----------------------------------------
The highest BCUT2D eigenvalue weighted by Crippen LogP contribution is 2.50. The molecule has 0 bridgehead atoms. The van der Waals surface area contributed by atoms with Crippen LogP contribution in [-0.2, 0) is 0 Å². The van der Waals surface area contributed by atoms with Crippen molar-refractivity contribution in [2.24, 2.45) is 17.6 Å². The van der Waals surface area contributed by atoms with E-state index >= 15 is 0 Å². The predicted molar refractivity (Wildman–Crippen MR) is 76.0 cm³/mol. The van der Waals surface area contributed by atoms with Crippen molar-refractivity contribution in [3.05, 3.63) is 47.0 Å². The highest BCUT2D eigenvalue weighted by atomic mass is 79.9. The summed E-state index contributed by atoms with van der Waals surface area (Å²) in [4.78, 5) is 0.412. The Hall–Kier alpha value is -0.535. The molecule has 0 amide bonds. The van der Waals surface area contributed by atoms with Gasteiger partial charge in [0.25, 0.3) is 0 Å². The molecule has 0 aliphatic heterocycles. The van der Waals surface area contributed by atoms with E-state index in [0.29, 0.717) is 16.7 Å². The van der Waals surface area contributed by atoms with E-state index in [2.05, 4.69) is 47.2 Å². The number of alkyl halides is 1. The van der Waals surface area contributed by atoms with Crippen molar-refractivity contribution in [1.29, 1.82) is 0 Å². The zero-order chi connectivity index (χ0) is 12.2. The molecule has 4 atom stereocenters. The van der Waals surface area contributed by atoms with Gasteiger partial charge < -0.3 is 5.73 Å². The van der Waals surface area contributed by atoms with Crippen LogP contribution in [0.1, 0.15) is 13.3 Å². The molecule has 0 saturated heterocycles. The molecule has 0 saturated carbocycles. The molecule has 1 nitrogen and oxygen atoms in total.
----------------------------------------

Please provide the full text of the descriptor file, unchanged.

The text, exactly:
The highest BCUT2D eigenvalue weighted by Crippen LogP contribution is 2.50. The molecule has 0 bridgehead atoms. The van der Waals surface area contributed by atoms with Crippen LogP contribution in [-0.2, 0) is 0 Å². The van der Waals surface area contributed by atoms with Crippen molar-refractivity contribution in [2.24, 2.45) is 17.6 Å². The van der Waals surface area contributed by atoms with E-state index >= 15 is 0 Å². The predicted molar refractivity (Wildman–Crippen MR) is 76.0 cm³/mol. The van der Waals surface area contributed by atoms with Crippen molar-refractivity contribution in [3.05, 3.63) is 47.0 Å². The highest BCUT2D eigenvalue weighted by atomic mass is 79.9. The summed E-state index contributed by atoms with van der Waals surface area (Å²) in [4.78, 5) is 0.412. The Hall–Kier alpha value is -0.535. The molecule has 0 amide bonds. The van der Waals surface area contributed by atoms with Gasteiger partial charge in [0.25, 0.3) is 0 Å². The molecule has 0 aliphatic heterocycles. The van der Waals surface area contributed by atoms with E-state index in [0.29, 0.717) is 16.7 Å². The van der Waals surface area contributed by atoms with E-state index in [2.05, 4.69) is 47.2 Å². The number of alkyl halides is 1. The van der Waals surface area contributed by atoms with Crippen molar-refractivity contribution in [1.29, 1.82) is 0 Å². The zero-order chi connectivity index (χ0) is 12.2. The molecule has 4 atom stereocenters. The van der Waals surface area contributed by atoms with Gasteiger partial charge < -0.3 is 5.73 Å². The van der Waals surface area contributed by atoms with Crippen LogP contribution in [0.1, 0.15) is 13.3 Å². The molecule has 0 saturated heterocycles. The molecule has 0 saturated carbocycles. The molecule has 1 nitrogen and oxygen atoms in total.